Back to Basics: The Crop Tool

Tucked away in the Develop module is a seemingly innocuous little tool - the crop tool.  But, looks can be deceiving! There is quite a bit hidden away in the crop tool to help you find just the right image within your image.

While it is always a good idea to compose your shots and get it right in the camera there are still many instances where you will want to crop out some of the extraneous material from your image. Perhaps there is a trash can in the far right edge. Or your horizon splits the frame right across the middle and you'd like more sky than land. Crop tool to the rescue.

In addition to the usual uses for the crop tool, there is also an artistic aspect. Some shots can yield several final images. In fact, there is a whole world of cropping just waiting for you. Don't believe me? Just take a look at Rikk Flohr's excellent site all about cropping - Holy Crop!

OK. On to the crop tool. Just under the histogram in the Develop module you'll find the crop tool. Click it and its panel will appear.

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Hey! There's a lot here! Let's walk through it.

  1. This is the crop tool. Like other tools in Lightroom (such as the White Balance eyedropper) you can click on the circle to pick up the tool. However, in the case of the crop tool this really isn't necessary since it is the default tool once you open the panel.
  2. Here is a dropdown where you can choose the aspect ratio of your crop. This allows you to select an area of your image and keep the length and width of the crop area in a constant ratio. We'll look more at this in a bit.
  3. The aspect lock works in conjunction with the aspect ratio. When it's locked your aspect ratio remains fixed. If you unlock it you are free to crop in any ratio you like - a freeform crop.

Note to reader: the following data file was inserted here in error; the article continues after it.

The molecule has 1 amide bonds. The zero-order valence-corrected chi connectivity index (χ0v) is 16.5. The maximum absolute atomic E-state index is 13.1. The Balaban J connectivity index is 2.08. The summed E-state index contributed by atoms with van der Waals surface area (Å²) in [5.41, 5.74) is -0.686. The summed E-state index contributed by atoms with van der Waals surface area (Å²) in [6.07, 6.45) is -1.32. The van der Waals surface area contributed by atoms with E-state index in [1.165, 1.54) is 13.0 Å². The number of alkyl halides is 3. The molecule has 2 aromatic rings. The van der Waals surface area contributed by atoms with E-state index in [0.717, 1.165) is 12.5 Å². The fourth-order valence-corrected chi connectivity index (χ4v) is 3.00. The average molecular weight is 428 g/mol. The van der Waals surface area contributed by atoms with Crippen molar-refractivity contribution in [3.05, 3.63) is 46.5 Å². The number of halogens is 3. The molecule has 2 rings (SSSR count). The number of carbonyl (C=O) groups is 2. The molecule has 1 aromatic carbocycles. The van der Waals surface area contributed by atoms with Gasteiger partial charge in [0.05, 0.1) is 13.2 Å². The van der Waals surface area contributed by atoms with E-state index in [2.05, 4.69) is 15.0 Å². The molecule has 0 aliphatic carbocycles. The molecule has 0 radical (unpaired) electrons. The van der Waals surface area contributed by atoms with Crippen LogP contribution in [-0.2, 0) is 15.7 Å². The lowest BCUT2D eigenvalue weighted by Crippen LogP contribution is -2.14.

4. This is the straighten tool. It is also known as the level tool. When you have a crooked horizon or a not so perpendicular flagpole then this will help you automatically straighten that out and adjust the crop accordingly.
  5. If you prefer, you can adjust the angle of your image using this slider to achieve the same results as the straighten tool.
  6. The Constrain To Warp checkbox is perplexing to many users. It is tied to another checkbox down in the Lens Correction panel and we'll visit this later. The short description is that it assists you in making sure your crop has image data in it.
  7. Finally we have the Reset and Close buttons. These are fairly self-explanatory.

When you enter the crop tool a box showing the current crop appears on top of your image. If you haven't cropped the image yet the box is the same size as your image. There are eight handles you can drag to adjust the crop – one in each corner and one in the middle of each side. By default you will also see a rule of thirds overlay to assist you I'm composing your crop. (Actually, the handles are decorative since you can grab a side anywhere to move it.)

To crop the image you can grab a handle and move it. The area of your image outside the crop will appear darkened. Remember that Lightroom is a non-destructive environment so your "cropped off" areas will always remain so you can readjust the crop later. An alternative way to crop is simply drag out a rectangle on your image to define the crop. For an interesting way to crop tap the L key twice to enter full lights out mode. Now all you see is the cropped area of your image without other distractions.

If you move your cursor outside the cropped area the cursor will change to a curved double-arrow. Now dragging the cursor will rotate the crop and the overlay switched to a grid to assist you in lining things up. Move the cursor inside the cropped area and it changes to a hand. Now you can drag the image around to change which part falls into the crop.

One of the things new users of Lightroom need to get used to is that when you work with the crop tool the image moves around and the crop remains fixed on the screen. For some, that's backwards. But after a while it makes sense and seems right.

The aspect ratio and the aspect lock work hand in hand. Choose a ratio and the lock will prevent you from changing it. Lightroom has several default aspect ratios that translate to popular print sizes.

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You can define your own custom aspect ratios by clicking on the Enter Custom… choice at the bottom. You'll get a dialog where you can enter the ratio.